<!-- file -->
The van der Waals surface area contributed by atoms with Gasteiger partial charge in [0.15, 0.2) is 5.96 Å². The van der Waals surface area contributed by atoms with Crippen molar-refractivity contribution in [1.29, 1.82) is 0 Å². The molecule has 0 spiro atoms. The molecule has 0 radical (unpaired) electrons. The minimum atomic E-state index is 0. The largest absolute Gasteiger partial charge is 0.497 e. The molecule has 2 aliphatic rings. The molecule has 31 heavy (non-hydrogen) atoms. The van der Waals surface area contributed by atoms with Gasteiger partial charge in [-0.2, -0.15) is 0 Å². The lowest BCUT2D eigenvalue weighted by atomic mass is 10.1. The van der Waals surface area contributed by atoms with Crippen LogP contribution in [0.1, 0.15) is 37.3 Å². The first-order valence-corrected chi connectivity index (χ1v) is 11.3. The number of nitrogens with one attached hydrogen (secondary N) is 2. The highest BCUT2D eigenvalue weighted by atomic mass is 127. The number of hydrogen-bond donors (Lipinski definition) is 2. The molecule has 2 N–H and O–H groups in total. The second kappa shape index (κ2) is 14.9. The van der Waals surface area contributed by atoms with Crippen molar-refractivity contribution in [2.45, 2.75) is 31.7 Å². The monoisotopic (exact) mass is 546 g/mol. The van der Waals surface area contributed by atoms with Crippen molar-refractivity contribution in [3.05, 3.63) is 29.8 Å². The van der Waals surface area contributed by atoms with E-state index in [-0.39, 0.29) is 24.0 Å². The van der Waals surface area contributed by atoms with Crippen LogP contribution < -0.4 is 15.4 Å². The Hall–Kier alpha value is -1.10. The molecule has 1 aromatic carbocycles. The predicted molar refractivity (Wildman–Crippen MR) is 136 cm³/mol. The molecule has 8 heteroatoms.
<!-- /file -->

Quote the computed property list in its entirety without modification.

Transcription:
The van der Waals surface area contributed by atoms with Gasteiger partial charge in [0.15, 0.2) is 5.96 Å². The van der Waals surface area contributed by atoms with Crippen molar-refractivity contribution in [1.29, 1.82) is 0 Å². The molecule has 0 spiro atoms. The molecule has 0 radical (unpaired) electrons. The minimum atomic E-state index is 0. The largest absolute Gasteiger partial charge is 0.497 e. The molecule has 2 aliphatic rings. The molecule has 31 heavy (non-hydrogen) atoms. The van der Waals surface area contributed by atoms with Gasteiger partial charge in [-0.2, -0.15) is 0 Å². The lowest BCUT2D eigenvalue weighted by atomic mass is 10.1. The van der Waals surface area contributed by atoms with Crippen LogP contribution in [0.1, 0.15) is 37.3 Å². The first-order valence-corrected chi connectivity index (χ1v) is 11.3. The number of nitrogens with one attached hydrogen (secondary N) is 2. The highest BCUT2D eigenvalue weighted by atomic mass is 127. The number of hydrogen-bond donors (Lipinski definition) is 2. The molecule has 2 N–H and O–H groups in total. The second kappa shape index (κ2) is 14.9. The van der Waals surface area contributed by atoms with Crippen molar-refractivity contribution in [2.45, 2.75) is 31.7 Å². The monoisotopic (exact) mass is 546 g/mol. The van der Waals surface area contributed by atoms with Crippen molar-refractivity contribution in [3.05, 3.63) is 29.8 Å². The van der Waals surface area contributed by atoms with E-state index in [-0.39, 0.29) is 24.0 Å². The van der Waals surface area contributed by atoms with Crippen LogP contribution < -0.4 is 15.4 Å². The Hall–Kier alpha value is -1.10. The molecule has 1 aromatic carbocycles. The predicted molar refractivity (Wildman–Crippen MR) is 136 cm³/mol. The molecule has 8 heteroatoms.